Depths of Discovery
February 22, 2010

Depths of Discovery

A young oceanographer carries on a legacy of epic seafloor science.

The colossal clamshells caught the young scientist’s eye soon after he arrived at Oregon State University in the late 1970s. Giant bivalves the size of footballs were piled in the corners of offices and cradled in the arms of researchers walking the halls of the School of Oceanography. “I realized pretty quickly that they weren’t […]


Acid Ocean
July 19, 2008

Acid Ocean

New study finds increasing acidification along the West Coast

Water that upwells seasonally along the West Coast of North America is growing increasingly acidic, according to a survey conducted in 2007 by an international team of scientists. In June, they reported finding acidified ocean water within 20 miles of the shoreline, raising concern for marine ecosystems from Canada to Mexico. Deep-ocean currents take years […]


Deep Ecology
April 4, 2008

Deep Ecology

From coral reefs in the tropics to Oregon’s rocky banks, Mark Hixon investigates coastal marine fishes

When talk turns to the mud-dwelling creatures of the deep seafloor, Mark Hixon jumps up from his swivel chair, strides to a cabinet in his office and swings open the door. Taking out a long cardboard box, he gently lays it on his desk. “This,” he says, reaching inside, “is a sponge from just off […]


Invaders in the Dunes
January 23, 2008

Invaders in the Dunes

Unnoticed by most beach–goers, a showdown is under way in Oregon’s coastal dunes, and the winner could pack increased risks for coastal property, especially during winter storms. OSU scientists have documented a slow but steady takeover by American beach grass (Ammophila breviligulata), an invasive species from the East Coast and Great Lakes. They have found […]


Great Blue Engine
July 23, 2007

Great Blue Engine

Dawn Wright is pioneering powerful new tools to study Earth’s troubled oceans

The ocean shimmers to the curved rim of the Earth. Pressing her face against the jetliner window, Dawn Wright scans the azure expanse for a glimpse of her destination, a tiny volcanic archipelago that is barely a blip in the vast South Pacific. At 5,000 miles from Wright’s office at Oregon State University, American Samoa […]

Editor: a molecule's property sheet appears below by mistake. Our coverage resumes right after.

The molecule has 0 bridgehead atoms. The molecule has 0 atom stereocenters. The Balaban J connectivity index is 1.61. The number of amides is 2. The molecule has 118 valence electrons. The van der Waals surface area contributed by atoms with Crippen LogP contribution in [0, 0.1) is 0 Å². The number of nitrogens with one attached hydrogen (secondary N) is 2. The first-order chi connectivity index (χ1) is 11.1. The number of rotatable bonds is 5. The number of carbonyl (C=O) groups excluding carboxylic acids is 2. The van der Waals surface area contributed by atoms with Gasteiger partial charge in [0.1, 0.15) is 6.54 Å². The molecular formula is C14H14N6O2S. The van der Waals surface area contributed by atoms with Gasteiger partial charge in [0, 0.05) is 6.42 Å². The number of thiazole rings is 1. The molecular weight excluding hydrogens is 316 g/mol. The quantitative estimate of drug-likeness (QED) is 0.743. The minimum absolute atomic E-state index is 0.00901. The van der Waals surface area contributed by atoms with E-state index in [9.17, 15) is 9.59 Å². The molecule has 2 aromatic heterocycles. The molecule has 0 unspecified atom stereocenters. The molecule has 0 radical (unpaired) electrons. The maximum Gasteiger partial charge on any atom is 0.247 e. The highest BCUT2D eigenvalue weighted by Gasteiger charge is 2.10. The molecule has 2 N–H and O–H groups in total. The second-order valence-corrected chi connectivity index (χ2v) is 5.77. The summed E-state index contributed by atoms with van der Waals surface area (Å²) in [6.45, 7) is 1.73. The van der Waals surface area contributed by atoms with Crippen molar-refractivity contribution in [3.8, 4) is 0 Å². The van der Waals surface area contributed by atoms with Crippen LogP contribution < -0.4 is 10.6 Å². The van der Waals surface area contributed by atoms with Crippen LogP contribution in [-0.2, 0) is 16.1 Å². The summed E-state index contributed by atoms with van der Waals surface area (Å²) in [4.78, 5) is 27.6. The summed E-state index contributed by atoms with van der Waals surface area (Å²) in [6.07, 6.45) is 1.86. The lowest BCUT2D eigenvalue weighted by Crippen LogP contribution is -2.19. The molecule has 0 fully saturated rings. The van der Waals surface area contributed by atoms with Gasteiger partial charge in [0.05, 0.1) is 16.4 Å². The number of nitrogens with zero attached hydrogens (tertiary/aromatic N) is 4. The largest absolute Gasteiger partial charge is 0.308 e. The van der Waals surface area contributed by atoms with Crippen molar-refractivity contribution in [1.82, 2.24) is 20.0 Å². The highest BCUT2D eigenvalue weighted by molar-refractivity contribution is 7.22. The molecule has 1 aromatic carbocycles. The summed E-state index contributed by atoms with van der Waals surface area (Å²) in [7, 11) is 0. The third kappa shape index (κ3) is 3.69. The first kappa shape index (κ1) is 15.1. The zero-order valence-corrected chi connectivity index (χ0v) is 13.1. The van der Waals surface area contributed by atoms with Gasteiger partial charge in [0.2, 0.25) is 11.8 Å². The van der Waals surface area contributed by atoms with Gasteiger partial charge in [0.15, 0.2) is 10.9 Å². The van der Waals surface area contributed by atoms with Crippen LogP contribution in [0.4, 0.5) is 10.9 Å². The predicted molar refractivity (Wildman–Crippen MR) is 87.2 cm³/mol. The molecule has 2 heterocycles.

July 4, 2007

Salmon Survival

Ocean conditions play a key role in the health of Northwest salmon runs, and scientists at OSU’s Hatfield Marine Science Center are trying to pinpoint why. Clearly there are more salmon during cold-water regimes, when strong and persistent upwelling fertilizes the marine food web. Bill Peterson, a federal biologist at the Hatfield Center, says one […]


June 4, 2007

Feast or Famine

Gray whales have roamed the world’s oceans for some 30 million years. The species hasn’t survived that long without adapting to changes, such as those in the California Current over the past decade. 2006 was a banner year for the whales and whale watching on the central Oregon coast. In kelp beds a mere quarter-mile […]


April 1, 2007

Fishing for Life

Every spring, the Umatilla people of northeastern Oregon join other Columbia River tribes in celebrating the return of the salmon. Growing up on the reservation in the foothills of the Blue Mountains east of Pendleton, Patrick Luke learned to appreciate the bond between fish and people. When he wasn’t helping to tend the family’s horses, […]


July 23, 2006

Coastal Winds, Changing Seas

The winds were late last year, but when they did arrive, they blew harder and longer than normal. The result: a series of “bizarre events” in Oregon’s normally productive coastal waters.


Tracking the Great Whales
June 22, 2006

Tracking the Great Whales

Bruce Mate's pioneering tagging technologies are helping protect marine mammals from human impacts.

Some whale species and other marine mammals are still not in the clear. Research by Bruce Mate and colleagues in the Marine Mammal Program is revealing new details about ocean ecosystems and helping to address new threats.


Sea Power
April 23, 2006

Sea Power

OSU engineers are working with coastal communities to tap offshore energy.

OSU electrical engineers Annette von Jouanne and Alan Wallace and their students are developing innovative wave energy devices. Their plan to create a wave energy research park near Reedsport, Oregon, brings hope to a community hit hard by economic decline.